I saw her perform it at Carolines three nights in a row, and it earned an applause break every time. A week later, she heard the news: In the eighties, Al Franken, then a producer on the show, recommended a pudgy nebbish named Jon Lovitz. She was fully formed as a standup. Do kids even know who John Singleton is anymore? Jones performed a few takes. Rich, smiling solicitously, played the song on her phone.
It could have been the punch line in a standup bit, except that no one seemed to know if she was joking. The only person to meet her eye was Natasha Rothwell, a black writer, who gave Rich a subtle, reassuring nod.
In the final cut of the sketch, Jones delivered a different lyric from the same song. But, in her standup, this gift has an unfortunate consequence: The booker, Estee Adoram, greeted Jones with a hug and implored her to perform, but she preferred to socialize. At one point, the reactionary pundit Ann Coulter stopped by their table.
You too famous for me now? In the lobby, someone gestured at a TV mounted near the ceiling. The TV was inaudible, and a bartender scrambled for a remote, but people in the lobby were already laughing.
On Tuesday nights, the host walks from office to office, listening as writers and cast members propose ideas for sketches; the most promising proposals become scripts, which are performed at a table read the next day. Pharoah continued down the hall. Later that night, Pharoah and a writer, Mikey Day, put together a draft of the sketch. It got laughs at the table read, and the producers decided to pre-tape it.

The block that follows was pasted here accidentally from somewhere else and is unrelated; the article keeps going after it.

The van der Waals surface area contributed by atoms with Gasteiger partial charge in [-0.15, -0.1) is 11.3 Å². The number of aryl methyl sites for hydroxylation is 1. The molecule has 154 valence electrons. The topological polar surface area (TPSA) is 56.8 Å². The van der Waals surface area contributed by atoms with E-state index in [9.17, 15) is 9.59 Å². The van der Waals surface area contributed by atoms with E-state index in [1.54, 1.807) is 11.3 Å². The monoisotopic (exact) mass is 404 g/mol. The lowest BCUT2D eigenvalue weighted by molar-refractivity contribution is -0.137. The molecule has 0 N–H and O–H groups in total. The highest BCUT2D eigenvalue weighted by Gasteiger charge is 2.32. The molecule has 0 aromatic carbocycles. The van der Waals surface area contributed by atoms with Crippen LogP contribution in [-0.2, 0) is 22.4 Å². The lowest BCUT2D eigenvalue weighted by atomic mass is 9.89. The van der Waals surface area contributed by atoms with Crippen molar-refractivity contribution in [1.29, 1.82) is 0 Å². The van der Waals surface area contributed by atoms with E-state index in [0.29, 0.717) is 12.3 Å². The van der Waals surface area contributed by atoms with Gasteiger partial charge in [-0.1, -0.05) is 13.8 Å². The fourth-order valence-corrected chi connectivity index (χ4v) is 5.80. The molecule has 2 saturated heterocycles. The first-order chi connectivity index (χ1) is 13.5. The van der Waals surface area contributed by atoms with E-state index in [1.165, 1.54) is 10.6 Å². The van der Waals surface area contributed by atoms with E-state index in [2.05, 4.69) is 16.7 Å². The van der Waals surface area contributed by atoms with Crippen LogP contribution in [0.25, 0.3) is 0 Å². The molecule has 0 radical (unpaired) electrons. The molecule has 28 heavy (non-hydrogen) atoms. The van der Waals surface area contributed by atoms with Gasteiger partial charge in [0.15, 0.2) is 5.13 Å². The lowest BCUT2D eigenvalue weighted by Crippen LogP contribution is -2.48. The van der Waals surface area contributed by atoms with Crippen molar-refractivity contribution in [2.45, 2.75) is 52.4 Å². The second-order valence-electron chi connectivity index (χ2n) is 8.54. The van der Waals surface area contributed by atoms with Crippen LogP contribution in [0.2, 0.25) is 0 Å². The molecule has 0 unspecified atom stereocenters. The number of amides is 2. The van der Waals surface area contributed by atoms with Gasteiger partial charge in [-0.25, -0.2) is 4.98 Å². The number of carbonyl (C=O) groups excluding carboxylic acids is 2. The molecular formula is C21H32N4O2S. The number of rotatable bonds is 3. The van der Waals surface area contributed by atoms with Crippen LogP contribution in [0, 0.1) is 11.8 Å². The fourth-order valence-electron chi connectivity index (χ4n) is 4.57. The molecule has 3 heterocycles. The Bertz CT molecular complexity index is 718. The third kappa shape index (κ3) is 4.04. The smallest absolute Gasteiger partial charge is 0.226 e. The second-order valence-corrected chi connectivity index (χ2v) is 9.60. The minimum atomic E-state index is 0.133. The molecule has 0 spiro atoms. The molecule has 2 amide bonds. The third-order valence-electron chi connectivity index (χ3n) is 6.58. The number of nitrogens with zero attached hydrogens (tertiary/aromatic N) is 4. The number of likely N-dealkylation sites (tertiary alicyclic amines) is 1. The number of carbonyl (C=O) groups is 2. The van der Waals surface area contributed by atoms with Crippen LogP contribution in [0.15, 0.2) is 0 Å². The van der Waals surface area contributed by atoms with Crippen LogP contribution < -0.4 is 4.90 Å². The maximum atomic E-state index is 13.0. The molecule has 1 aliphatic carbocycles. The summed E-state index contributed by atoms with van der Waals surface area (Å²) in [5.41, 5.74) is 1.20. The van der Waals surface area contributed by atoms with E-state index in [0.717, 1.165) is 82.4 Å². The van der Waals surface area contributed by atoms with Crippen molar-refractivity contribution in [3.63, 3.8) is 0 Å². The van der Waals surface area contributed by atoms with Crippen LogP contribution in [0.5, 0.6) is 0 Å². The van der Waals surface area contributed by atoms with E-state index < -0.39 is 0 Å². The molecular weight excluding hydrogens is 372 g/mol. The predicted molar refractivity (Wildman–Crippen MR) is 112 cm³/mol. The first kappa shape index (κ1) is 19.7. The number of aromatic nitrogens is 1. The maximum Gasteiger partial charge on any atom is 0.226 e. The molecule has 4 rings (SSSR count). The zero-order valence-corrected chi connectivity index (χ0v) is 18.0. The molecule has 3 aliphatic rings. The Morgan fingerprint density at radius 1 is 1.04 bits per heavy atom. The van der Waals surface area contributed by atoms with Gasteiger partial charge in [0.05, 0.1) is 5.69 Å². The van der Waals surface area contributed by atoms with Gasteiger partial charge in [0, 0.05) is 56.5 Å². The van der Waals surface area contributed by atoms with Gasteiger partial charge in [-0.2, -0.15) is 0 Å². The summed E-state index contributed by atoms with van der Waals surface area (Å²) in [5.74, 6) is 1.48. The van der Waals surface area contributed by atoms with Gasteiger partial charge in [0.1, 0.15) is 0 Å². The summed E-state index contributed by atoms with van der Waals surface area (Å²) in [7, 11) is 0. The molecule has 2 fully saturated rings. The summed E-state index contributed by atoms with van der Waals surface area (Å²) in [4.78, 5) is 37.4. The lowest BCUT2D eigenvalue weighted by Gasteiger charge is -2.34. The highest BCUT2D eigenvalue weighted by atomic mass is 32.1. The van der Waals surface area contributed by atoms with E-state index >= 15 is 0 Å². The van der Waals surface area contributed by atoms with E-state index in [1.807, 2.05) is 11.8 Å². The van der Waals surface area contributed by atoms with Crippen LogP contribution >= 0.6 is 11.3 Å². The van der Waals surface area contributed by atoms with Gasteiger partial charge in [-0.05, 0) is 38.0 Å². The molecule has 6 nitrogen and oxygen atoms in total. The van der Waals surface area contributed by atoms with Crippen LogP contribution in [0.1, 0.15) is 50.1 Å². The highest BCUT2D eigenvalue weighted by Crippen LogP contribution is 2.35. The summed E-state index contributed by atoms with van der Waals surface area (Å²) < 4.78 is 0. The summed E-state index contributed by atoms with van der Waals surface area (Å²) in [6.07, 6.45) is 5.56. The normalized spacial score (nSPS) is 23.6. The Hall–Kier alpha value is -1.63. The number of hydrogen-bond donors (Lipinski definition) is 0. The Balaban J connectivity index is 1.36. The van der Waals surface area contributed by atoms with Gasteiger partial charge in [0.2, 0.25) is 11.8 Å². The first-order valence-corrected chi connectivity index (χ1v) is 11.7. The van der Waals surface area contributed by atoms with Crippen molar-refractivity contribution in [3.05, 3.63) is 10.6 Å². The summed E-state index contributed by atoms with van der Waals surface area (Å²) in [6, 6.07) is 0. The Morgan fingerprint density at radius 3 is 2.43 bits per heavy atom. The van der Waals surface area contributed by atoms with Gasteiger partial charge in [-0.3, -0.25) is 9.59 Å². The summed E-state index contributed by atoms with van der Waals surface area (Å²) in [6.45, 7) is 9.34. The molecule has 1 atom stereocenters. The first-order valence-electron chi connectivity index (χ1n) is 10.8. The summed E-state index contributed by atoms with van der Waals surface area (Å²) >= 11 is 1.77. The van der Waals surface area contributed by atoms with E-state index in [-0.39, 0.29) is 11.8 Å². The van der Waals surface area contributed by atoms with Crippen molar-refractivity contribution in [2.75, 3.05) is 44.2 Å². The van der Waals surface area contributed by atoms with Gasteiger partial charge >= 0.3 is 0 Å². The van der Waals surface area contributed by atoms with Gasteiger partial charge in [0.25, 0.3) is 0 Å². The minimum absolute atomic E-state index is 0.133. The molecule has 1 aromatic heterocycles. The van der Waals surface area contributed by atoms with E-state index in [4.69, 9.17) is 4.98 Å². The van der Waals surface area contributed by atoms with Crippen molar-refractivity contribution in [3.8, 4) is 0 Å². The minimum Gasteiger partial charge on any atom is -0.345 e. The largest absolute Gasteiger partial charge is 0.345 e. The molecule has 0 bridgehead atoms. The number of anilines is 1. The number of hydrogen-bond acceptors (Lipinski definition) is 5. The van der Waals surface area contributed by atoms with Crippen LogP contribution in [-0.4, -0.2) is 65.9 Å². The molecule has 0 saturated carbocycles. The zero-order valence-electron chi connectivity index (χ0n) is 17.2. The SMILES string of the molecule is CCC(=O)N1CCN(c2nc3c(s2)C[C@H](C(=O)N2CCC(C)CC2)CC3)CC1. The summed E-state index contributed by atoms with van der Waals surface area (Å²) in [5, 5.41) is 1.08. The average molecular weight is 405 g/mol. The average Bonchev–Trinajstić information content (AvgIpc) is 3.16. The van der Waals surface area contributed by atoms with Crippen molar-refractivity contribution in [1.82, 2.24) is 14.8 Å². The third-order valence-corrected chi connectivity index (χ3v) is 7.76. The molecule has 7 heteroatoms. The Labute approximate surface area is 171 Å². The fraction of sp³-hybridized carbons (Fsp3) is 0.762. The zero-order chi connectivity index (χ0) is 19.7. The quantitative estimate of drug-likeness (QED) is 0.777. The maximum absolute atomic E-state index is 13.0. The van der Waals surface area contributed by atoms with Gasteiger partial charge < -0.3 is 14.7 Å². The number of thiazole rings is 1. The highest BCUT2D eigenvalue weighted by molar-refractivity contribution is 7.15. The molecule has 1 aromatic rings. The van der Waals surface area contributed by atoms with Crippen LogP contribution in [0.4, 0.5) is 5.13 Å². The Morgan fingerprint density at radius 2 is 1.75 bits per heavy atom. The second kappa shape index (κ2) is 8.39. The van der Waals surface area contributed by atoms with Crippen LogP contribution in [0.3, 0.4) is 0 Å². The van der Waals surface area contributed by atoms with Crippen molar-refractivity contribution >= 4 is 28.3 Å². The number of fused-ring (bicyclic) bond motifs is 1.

So on Friday morning C. Jones, wearing a red wig and hoop earrings, stood behind a grill, flipping burgers. Every few takes, a P. Pharoah wore a red Yankees cap and a cornrow wig. The other actors, playing his neighbors, rolled their eyes. While the crew reset the cameras, Jones went inside to rest. She was in a bad mood. She had woken up before five, to get picked up in Harlem and driven to Brooklyn.
Zamata and Bobby Moynihan, another cast member, napped on leather couches nearby; C. Only Pharoah was indefatigable. He stayed on the roof, keeping the extras entertained.
To a white couple: The cast ran through the sketch a few more times. In that sketch, he played a cell-phone salesman who switched into exaggerated street slang whenever his boss, played by Jones, was in the room. Pharoah, doing a Richard Pryor impression: Jones, flipping burgers, continued to sulk. Nevertheless, she played up her frustration for laughs. I hate this nasty graffiti everywhere. Gradually, she lightened up. In the next take, C. Like many standups, Jones generates most of her material in performance, discovering funny phrases and gestures onstage.
None made it to air. What am I doing wrong? It was her first regular paycheck. The family moved to Lynwood, which borders Compton to the north. My high-school teacher—it got her, too? The next week, I was back in California. A month later, she was on a bill with Jamie Foxx, who was then a touring comic. After the show, Foxx took her to a Fatburger.
Jones took this advice so seriously that she did not perform for six years. She worked as a cook, a cashier, and a waitress; she sold perfume at a mall; she became a justice of the peace and officiated at weddings. Breast and a wing or leg and a thigh? One night, after a bad date, she came home alone, smoked a joint, and turned on the TV.
I would be the No.